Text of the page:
"The COOLEST history professor who just happens to be studying the American War for Independence? Doesn't sound good. What kind of agenda is she championing?
 
A really interesting video by an American Havard professer about the American Loyalists in the American Revolution. Who they were, there reasons for being loyalists and what happened to them. Obviously as is well known most went to Canada although others went to the West Indies and the Bahamas.

She gives three examples of American Loyalists, a white women, the Mohawk leader Joseph Brandt and a slave who was granted freedom if he fought for the British. Britain comes out of it quite well according to her in the way it treated the Loyalists after the war.

Considering how the French treated their loyalists after the British took Canada we were paragons of virtue.

The French wanted to leave its citizens there to rot as they had 'Lost New World' and such failures' would never be allowed home. The pope intervened because it was an offence to God to leave Catholics at the tender mercy of protestants so they were shipped off south and dumped in French Guiana to populate a colony no one in their right minds would emigrate to, and the majority died of disease and starvation.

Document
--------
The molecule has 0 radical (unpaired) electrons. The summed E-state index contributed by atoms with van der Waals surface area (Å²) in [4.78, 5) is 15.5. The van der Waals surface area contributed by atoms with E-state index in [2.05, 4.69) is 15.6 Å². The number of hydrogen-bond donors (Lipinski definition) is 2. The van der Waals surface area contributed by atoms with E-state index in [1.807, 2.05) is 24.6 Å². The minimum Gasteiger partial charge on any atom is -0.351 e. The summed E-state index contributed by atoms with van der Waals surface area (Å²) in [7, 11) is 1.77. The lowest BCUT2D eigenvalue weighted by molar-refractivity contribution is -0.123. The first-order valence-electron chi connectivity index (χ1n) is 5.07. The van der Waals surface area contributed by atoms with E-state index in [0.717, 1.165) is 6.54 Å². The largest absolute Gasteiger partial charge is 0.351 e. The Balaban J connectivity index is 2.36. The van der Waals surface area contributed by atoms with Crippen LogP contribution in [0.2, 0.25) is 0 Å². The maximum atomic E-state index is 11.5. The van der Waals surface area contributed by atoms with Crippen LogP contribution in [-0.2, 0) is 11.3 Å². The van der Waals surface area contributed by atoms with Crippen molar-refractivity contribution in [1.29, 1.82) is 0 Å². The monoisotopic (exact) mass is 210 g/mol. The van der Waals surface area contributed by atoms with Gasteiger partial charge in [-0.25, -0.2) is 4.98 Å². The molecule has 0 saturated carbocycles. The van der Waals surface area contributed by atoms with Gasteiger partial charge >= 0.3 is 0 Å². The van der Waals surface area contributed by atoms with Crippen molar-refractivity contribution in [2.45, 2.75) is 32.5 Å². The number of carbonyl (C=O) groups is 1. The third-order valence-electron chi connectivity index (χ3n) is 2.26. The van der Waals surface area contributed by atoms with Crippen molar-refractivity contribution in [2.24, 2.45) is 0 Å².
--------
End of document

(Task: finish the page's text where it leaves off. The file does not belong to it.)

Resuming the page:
A really interesting video by an American Havard professer about the American Loyalists in the American Revolution. Who they were, there reasons for being loyalists and what happened to them. Obviously as is well known most went to Canada although others went to the West Indies and the Bahamas.

She gives three examples of American Loyalists, a white women, the Mohawk leader Joseph Brandt and a slave who was granted freedom if he fought for the British. Britain comes out of it quite well according to her in the way it treated the Loyalists after the war.